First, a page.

It Ain’t Necessarily So

According to the New York Times, the Tax Policy Center claims that under the 2012 Taxpayer Relief Act, the increase of the top two marginal income tax rates, for those earning $400,000 or more, makes the tax code the most progressive since 1979 (progressive means that as income increases, the

tax rate per dollar of income increases). While this appears to be true as far as the published tax rates, the actual progressivity of the tax system remains to be seen.  How so?

The fact that the rates are more progressive does not mean that the tax burden itself will become more so.  TPC makes a bold statement without regards to how people will respond under the new tax regime.  Indeed, we currently have no idea how progressive tax year 2013 will be until the data is collected in…well…2014.

Economics professor Michael Stroup measures a truly progressive tax system in three ways:  1) The share of aggregate income taxes paid by the wealthiest income earners, 2) The average tax rate paid by the wealthiest income earners and 3) the growth of income of the wealthiest income earners compared to the growth of their share of the tax burden.

So let’s look at these criteria for progressivity.  Most on the left would not even consider that the Bush tax cuts were progressive, but in fact, they were.  According to the Congressional Budget Office, in 1989, the top 1 percent of income earners paid 25 percent of the total share of federal income taxes.  By 2007, that share increased to nearly 40 percent.  It has dropped since then, but it still remains high at more than 37 percent in 2010.  Meanwhile, the bottom 50 percent paid about 5.8 percent of the total tax burden.  Their share fell to about 2.4 percent in 2010.

Regarding the average share of income paid in taxes, IRS data show that the top 1 percent had an effect average tax rate of more than 23 percent in 1989.  This average rate actually increased in the 1990s, peaking at over 28 percent in 1996.  However, the average tax rate for the bottom 50 percent has steadily declined, from about 5 percent in 1989, compared to 2.4 percent in 2010.

Finally, in the above referenced NCPA publication, Stroup notes that between 1986 and 2004, the share of taxes paid by the top 1 percent grew more (11 percentage points) than their share of income (7.7 percentage points).

Those yearning for a more progressive tax system may want to put their pom-poms down and wait until real numbers come out before they cheer the Obama Administration’s tax hikes.

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Comments (3)

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  1. Joe Barnett says:

    Some of us in the 99% think that if more is taken from the rich, it will be given by the beneficient government to the poor, but that isn’t necessarily so.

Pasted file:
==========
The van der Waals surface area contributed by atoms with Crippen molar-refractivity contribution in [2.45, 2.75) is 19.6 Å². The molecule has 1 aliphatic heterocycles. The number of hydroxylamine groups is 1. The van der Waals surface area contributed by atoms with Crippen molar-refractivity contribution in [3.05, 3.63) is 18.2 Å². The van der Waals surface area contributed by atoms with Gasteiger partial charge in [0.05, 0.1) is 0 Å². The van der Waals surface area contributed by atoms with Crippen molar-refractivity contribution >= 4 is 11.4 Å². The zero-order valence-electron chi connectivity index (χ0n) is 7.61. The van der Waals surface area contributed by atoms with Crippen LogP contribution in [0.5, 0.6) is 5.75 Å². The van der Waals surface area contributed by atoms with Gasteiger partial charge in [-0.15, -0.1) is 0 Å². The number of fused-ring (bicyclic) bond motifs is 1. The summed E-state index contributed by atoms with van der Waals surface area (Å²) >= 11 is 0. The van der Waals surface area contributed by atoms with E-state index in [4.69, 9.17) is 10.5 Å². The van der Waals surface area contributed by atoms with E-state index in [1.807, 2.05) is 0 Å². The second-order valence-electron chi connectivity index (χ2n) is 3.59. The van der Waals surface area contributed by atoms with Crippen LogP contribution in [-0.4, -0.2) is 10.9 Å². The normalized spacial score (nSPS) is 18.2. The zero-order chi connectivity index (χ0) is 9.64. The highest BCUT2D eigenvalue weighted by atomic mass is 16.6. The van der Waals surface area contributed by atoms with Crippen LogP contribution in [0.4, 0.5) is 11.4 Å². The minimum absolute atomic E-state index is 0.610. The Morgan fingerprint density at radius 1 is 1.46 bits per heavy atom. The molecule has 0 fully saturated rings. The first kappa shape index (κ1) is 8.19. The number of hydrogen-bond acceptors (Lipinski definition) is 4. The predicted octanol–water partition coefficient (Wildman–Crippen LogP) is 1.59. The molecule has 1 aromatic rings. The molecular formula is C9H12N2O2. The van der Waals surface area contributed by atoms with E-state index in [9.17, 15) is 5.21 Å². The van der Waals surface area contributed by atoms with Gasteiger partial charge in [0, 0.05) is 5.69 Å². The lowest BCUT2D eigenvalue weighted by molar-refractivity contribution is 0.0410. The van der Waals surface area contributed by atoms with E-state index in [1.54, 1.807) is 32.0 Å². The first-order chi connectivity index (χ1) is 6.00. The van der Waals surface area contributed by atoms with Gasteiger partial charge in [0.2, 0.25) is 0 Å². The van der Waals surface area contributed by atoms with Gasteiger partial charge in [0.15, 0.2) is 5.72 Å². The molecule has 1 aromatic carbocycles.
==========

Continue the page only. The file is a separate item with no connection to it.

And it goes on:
Federal contractors and workers do quite well.
    And since those who are already rich can shelter their income, they aren’t going to pay the highest tax rates. Even with the tax increases that have occurred, or that some Democrats propose, Warren Buffet and Nancy Pelosi aren’t going to pay a dime more in taxes. It is those who are working, trying to accumulate wealth, who are being penalized.

  2. Kyle says:

    Joe is right.. Much like corporations, increasing tax burdens will only decrease the likelihood that wealthy Americans will realize assets.

    What these graphs don’t show is how much of this burden actually falls on the top 10 and 20 percent of earners. Tax structures and income patterns for these groups means it’s not as progressive, or exclusive to “the rich,” as we would like to think. The bottom 60% of Americans have had effective tax rates well into the negative for more than ten years now.

    Exciting times.

  3. Gabriel Odom says:

    I am happy to see that someone is taking the time to compare share of taxes versus share of income. Whenever corporations are taxed, they pass on these taxes as increased prices. Whenever prices increase – everything else held equal – quantity demanded of these goods will decrease. This, in the long run, creates downward pressure on supply – meaning that companies produce less to meet the lower quantity demanded. Thus, these companies pay less wages – or employ less workers as wage prices are sticky downwards – which decreases overall consumer disposable income.
    So while the average worker believes that taxing the corporations is all well and good, because “they can afford it”, it is in reality the common worker who pays the taxes levied on corporations.

    A similar argument can be made against excessive taxation of the top 1%, as the majority of income from this stratum comes from corporate shares.